“They were very easy to work with. We didn’t have to make any rules, they just did what they were supposed to do. We had no messers. It was a great time and it was brilliant crack along the way.”
He credits the players with taking their preparations to the next level.
“Players now are very focussed on conditioning and looking after themselves. If you’re playing inter-county football now, the intensity and the pace of the game means you just wouldn’t survive unless you bought into it. But it’s a great lifestyle.”
That renewed work ethic meant Carlow teams were going out well prepared. Their style of play, influenced in large parts by the work of coach Steven Poacher, was often ultra defensive. However it gave them a foundation on which they could build.
“One thing we would have been lacking down the years, like a lot of counties in our position, was that we didn’t know how to win,” Turlough says. “We didn’t know how to go about it. That has held back a lot of counties.
“We certainly have made a lot of progress there. We were fierce technically aware of our own game plan and the opposition game and how to counteract them. We had a lot of work done which gave players confidence that we were well prepared. We knew what we were about. We knew when we hit the pitch what we had to do. We weren’t daunted when we played some of the big teams because we knew we had a system when things went wrong. We were very organised and structured. I’d say we were one of the most tactically aware teams in the country.”
It all came together in 2018 when Carlow put together a run of games in the league which saw they win promotion for the first time in 33 years. That was followed by a magical day in Tullamore when Kildare were put to the sword in Leinster by a near-perfect Carlow performance.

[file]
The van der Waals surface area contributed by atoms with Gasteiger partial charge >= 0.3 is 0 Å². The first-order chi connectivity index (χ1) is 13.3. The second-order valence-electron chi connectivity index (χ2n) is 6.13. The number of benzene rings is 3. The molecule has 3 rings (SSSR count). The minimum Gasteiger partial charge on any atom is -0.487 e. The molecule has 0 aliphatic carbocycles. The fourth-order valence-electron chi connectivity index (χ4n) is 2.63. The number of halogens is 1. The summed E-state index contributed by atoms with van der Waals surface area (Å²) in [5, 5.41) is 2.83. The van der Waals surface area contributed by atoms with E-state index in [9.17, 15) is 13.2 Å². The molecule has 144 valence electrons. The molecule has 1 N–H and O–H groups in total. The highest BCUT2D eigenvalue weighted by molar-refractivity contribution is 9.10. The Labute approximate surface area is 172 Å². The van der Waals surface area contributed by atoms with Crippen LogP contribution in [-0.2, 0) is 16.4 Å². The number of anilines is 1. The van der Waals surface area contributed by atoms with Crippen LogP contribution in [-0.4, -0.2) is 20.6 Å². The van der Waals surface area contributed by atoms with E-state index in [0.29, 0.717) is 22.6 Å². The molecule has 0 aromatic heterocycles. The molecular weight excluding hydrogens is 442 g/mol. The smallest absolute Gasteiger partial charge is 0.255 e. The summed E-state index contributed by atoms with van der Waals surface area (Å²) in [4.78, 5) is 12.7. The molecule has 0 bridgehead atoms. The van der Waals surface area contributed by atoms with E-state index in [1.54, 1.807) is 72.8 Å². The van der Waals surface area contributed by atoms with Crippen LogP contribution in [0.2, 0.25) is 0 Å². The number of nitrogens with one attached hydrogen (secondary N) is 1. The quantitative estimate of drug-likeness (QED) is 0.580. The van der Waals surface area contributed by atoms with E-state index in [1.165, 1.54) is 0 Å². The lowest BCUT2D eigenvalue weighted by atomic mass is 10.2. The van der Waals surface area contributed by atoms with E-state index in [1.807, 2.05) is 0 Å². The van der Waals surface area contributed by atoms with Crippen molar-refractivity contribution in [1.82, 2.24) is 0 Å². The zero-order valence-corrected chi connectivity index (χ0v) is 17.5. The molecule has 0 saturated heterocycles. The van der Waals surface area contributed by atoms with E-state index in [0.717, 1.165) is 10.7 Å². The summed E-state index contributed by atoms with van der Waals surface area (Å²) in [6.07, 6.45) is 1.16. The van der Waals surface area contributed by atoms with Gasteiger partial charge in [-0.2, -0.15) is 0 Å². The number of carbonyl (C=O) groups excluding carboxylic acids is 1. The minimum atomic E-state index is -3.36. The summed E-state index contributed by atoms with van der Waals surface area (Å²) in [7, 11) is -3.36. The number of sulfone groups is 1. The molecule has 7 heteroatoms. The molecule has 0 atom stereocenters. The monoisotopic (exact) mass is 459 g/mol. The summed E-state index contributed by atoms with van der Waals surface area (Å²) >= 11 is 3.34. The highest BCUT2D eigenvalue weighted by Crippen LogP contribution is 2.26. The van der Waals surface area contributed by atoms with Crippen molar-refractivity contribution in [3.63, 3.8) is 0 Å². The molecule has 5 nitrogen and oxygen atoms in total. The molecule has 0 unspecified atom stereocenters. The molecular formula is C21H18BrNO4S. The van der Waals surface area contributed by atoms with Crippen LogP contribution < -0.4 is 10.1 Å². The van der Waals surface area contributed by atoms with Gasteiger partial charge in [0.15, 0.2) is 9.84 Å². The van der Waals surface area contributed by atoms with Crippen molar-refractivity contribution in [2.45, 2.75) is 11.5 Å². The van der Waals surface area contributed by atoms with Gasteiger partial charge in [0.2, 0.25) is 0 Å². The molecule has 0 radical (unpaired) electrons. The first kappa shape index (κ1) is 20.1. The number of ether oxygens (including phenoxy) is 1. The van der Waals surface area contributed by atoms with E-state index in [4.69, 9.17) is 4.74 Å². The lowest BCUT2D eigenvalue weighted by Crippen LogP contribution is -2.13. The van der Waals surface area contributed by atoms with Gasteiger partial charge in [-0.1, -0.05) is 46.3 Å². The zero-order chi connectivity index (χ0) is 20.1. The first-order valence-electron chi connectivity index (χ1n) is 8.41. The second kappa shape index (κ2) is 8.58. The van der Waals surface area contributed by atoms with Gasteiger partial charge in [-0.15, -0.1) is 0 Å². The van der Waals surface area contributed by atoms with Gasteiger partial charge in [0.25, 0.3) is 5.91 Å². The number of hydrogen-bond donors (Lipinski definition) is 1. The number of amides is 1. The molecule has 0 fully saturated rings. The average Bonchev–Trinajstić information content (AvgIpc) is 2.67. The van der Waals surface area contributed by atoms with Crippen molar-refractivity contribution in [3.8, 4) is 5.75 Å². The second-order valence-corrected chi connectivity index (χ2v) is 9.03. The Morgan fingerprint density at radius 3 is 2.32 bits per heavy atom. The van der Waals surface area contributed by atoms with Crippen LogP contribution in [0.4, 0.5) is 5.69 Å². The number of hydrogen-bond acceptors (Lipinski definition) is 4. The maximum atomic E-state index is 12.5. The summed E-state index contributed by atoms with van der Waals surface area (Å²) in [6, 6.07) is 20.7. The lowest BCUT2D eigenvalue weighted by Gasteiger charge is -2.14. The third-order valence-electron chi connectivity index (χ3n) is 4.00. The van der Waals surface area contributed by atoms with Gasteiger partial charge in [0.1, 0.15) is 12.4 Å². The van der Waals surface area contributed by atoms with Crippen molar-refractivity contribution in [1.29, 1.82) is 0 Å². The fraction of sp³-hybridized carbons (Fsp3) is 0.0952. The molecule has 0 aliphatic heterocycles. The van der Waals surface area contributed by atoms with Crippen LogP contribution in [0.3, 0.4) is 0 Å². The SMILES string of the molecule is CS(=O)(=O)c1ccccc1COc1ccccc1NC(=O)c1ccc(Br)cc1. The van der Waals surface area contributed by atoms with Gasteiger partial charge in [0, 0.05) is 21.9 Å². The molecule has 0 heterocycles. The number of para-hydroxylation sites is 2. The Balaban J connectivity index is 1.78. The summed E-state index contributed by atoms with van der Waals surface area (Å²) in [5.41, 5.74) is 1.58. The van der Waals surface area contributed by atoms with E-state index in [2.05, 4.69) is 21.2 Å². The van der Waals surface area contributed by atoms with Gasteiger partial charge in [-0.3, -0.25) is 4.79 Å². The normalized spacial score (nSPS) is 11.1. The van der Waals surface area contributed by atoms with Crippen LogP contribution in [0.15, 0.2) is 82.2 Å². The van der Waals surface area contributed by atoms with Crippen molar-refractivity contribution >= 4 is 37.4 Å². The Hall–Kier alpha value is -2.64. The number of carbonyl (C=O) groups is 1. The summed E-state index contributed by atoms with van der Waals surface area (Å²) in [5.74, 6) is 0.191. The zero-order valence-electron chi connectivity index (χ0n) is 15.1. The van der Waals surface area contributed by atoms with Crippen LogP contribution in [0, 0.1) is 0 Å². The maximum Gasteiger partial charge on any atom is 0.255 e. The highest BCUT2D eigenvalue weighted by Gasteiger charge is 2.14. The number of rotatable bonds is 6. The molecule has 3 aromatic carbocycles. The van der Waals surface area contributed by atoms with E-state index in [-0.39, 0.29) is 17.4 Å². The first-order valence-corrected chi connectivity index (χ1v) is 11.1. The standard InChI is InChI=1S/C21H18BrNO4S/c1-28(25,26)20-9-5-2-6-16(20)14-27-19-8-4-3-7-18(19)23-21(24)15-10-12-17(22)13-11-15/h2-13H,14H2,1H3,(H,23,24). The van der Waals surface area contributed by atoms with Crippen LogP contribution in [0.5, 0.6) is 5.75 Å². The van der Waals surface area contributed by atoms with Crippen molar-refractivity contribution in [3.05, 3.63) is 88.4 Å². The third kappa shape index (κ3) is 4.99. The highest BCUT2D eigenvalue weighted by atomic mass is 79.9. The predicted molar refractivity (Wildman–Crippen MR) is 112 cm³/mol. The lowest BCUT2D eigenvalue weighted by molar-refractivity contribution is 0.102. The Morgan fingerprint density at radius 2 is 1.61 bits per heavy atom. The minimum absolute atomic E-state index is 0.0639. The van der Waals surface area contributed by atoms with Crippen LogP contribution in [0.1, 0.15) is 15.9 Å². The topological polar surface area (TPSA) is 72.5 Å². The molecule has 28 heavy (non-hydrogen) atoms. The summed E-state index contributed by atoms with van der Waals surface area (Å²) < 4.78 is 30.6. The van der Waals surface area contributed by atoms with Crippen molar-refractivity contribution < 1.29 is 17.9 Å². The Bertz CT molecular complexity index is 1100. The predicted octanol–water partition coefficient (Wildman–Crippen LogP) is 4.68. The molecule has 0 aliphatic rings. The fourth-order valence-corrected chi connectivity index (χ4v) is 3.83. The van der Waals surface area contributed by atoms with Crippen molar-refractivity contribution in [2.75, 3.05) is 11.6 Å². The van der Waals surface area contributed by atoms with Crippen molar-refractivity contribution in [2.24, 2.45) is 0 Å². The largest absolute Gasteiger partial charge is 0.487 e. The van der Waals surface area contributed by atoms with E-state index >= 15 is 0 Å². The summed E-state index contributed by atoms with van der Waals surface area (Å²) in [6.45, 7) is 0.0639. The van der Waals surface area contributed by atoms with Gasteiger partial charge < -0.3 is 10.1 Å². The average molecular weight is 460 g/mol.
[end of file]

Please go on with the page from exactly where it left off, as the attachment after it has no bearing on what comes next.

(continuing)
“The victory over Kildare was enormous,” says Turlough. “It had huge consequences for Carlow. We were completely dismissed going into that game. Kildare would have been confident. But we really gave an outstanding performance and Kildare had no answers. If that game had gone on longer we would have won by more. That was probably one of our best performances of all.
“I thought our performance against Louth in the championship that year as well was superb. We were on fire that day. We dominated them mentally, physically and tactically. We had some great championship games. And we should have made more of a breakthrough. We should have beaten Monaghan in the qualifiers [in 2017] and we let that one slip. You have those big days against Dublin and Tyrone. Great times.”
He’s confident the future looks bright.
“We’ve introduced a lot of good young players. There’s great potential there still,” he says. “It’s going to be very interesting to see what might happen this year. It could be a very interesting championship. The team that gets the bit between their teeth and has the right attitude could go far.”
He may not be on the sideline from now on, but that doesn’t mean he won’t be going to games. Indeed he sounds like he’s relishing the next phase.
“I’m looking forward to being a spectator, going to matches with no pressure on you, being able to relax and enjoy it. I love championship Sundays and I love going around the country watching games, so I’m looking forward to that.
“It’s been a privilege to be involved. I never thought I would be in that position but look, we gave it everything. We have no regrets and I’m proud to have played a part.”